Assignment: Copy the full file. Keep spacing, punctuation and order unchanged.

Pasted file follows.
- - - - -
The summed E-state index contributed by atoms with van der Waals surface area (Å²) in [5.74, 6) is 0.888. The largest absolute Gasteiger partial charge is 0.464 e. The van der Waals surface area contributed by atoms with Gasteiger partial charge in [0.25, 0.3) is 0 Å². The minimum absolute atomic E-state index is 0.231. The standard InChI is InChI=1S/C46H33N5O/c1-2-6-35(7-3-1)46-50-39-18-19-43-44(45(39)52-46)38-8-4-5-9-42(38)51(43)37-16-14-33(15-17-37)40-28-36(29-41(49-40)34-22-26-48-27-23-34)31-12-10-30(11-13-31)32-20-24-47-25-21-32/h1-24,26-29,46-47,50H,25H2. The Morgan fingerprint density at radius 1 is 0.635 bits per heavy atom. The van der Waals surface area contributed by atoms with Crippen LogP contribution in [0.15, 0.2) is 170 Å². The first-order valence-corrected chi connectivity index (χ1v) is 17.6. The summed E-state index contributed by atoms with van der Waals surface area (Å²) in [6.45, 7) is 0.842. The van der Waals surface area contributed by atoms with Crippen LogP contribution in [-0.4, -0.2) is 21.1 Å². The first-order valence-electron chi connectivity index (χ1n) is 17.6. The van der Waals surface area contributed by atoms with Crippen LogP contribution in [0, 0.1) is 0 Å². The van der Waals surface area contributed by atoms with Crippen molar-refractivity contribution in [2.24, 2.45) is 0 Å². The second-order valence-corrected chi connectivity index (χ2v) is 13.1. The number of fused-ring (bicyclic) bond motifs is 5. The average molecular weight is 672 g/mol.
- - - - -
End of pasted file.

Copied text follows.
The summed E-state index contributed by atoms with van der Waals surface area (Å²) in [5.74, 6) is 0.888. The largest absolute Gasteiger partial charge is 0.464 e. The van der Waals surface area contributed by atoms with Gasteiger partial charge in [0.25, 0.3) is 0 Å². The minimum absolute atomic E-state index is 0.231. The standard InChI is InChI=1S/C46H33N5O/c1-2-6-35(7-3-1)46-50-39-18-19-43-44(45(39)52-46)38-8-4-5-9-42(38)51(43)37-16-14-33(15-17-37)40-28-36(29-41(49-40)34-22-26-48-27-23-34)31-12-10-30(11-13-31)32-20-24-47-25-21-32/h1-24,26-29,46-47,50H,25H2. The Morgan fingerprint density at radius 1 is 0.635 bits per heavy atom. The van der Waals surface area contributed by atoms with Crippen LogP contribution in [0.15, 0.2) is 170 Å². The first-order valence-corrected chi connectivity index (χ1v) is 17.6. The summed E-state index contributed by atoms with van der Waals surface area (Å²) in [6.45, 7) is 0.842. The van der Waals surface area contributed by atoms with Crippen LogP contribution in [-0.4, -0.2) is 21.1 Å². The first-order valence-electron chi connectivity index (χ1n) is 17.6. The van der Waals surface area contributed by atoms with Crippen LogP contribution in [0, 0.1) is 0 Å². The van der Waals surface area contributed by atoms with Crippen molar-refractivity contribution in [2.24, 2.45) is 0 Å². The second-order valence-corrected chi connectivity index (χ2v) is 13.1. The number of fused-ring (bicyclic) bond motifs is 5. The average molecular weight is 672 g/mol.